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Nikki Haley offers vision for Republican Party, teases presidential bid at campus event

Katie Bradham, Senior Photographer

Senior management major Taylor Rogers and Nikki Haley go through discussion questions during the event on Nov. 29. 

Nikki Haley, former South Carolina Governor, Clemson alumna and Board of Trustees member, spoke on a variety of issues for the Republican party and teased a potential presidential bid at a campus event Tuesday night.

Haley focused her speech on explaining the underperformance of the Republican Party in the midterm elections and offered up her vision for the future of the party. She defended the quality of the Republican midterm candidates and downplayed former President Donald Trump’s impact on the success of candidates.

Haley attributed Republican underperformance to Democrats’ success in fundraising, early voting turnout and party unification. She laid out a set of focuses for the Republican Party, which included the economy, crime, election integrity, education, safety abroad and opposing criticism of America.

The event, titled “The Road to Saving America,” was hosted by Clemson’s chapter of the non-profit organization Turning Point USA. The decision to host Haley was met with criticism by the Clemson College Republicans, who questioned Haley’s ideological status as a Republican.

During her speech, Haley criticized the state of the economy. She decried high government spending, especially large budget sizes for entertainment infrastructure. She voiced concern about rising debt at the national level and the inability of individuals and small businesses to pay off expenses.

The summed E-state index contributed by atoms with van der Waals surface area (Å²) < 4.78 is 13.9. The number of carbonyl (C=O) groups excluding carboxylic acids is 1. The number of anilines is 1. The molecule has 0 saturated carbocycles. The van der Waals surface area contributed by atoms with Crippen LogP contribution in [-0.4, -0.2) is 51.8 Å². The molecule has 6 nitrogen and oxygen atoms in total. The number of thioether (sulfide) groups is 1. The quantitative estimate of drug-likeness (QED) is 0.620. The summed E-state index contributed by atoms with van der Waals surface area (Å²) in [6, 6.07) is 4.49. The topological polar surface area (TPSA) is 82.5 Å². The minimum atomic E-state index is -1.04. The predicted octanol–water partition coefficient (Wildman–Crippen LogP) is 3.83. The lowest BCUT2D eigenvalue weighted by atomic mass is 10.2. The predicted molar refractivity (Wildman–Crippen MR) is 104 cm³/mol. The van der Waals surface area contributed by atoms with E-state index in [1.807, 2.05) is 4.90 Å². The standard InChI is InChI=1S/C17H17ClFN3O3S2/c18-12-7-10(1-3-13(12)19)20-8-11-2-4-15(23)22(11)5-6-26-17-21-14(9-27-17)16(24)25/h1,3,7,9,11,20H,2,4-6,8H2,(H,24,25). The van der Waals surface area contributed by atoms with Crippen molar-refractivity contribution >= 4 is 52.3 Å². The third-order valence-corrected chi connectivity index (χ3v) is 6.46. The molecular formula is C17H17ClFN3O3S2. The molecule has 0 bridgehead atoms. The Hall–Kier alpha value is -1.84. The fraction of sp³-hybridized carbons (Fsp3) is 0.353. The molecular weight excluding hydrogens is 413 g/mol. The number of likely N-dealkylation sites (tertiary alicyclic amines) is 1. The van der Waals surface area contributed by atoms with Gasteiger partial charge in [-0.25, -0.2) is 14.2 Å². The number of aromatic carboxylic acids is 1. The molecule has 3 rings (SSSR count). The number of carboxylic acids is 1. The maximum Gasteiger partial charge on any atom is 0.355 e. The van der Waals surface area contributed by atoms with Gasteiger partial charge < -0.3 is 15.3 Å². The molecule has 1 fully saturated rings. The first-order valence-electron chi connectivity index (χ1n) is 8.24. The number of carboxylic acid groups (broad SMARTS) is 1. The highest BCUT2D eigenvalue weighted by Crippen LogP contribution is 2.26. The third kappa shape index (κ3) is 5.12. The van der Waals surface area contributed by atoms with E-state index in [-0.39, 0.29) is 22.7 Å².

“31% of small business owners couldn’t make their rent payment in October,” Haley said. “Small businesses are the heartbeat of our economy.”

Education needs to be talked about more frequently, according to Haley. She stated that U.S. reading and math proficiency levels are behind where they need to be and were worsened by the COVID-19 pandemic.

“Let this sink in. 70% of 8th graders in America aren’t proficient in reading,” she said. “We need to get our act together.”

Haley also focused on cultural issues, stating that the U.S.-Mexico border is lawless. “You’ve had over a hundred terrorists already cross that border that we know of,” Haley said. “It’s not if there’s a 9/11; it’s when there’s going to be a 9/11 if we don’t do something to stop it.”

Haley called for voter ID laws in South Carolina to bolster election integrity, pointing to surveys indicating broad support for the policy. “It is absolutely racist to think that minorities are incapable of going to the DMV and getting an ID,” she said. 

Haley, who served as U.N. Ambassador under the Trump administration, said that America is in the worst spot it has ever been in for safety abroad. She stated that missteps by the Biden administration in Afghanistan set the stage for the Russian invasion of Ukraine.

Haley voiced her support for national pride, which she believes has dwindled in America. Haley pointed to the protests in China and Iran over human rights violations as evidence of the abundance of freedoms American citizens enjoy.

During a question-and-answer session, Haley perpetuated falsehoods about Critical Race Theory. She claimed that the curriculum is taught to kindergarteners and further stated that it includes teaching a five-year-old girl that “if she’s white, she’s bad, and if she’s brown or black, she’s never going to be good enough, and she’s always going to be a victim.”

Haley teased a possible presidential run at the end of the event. “I’ve never lost a race, and I’m not going to start now. If we decide to get into it, we’ll put a thousand percent into it, and we’ll finish it,” she said.

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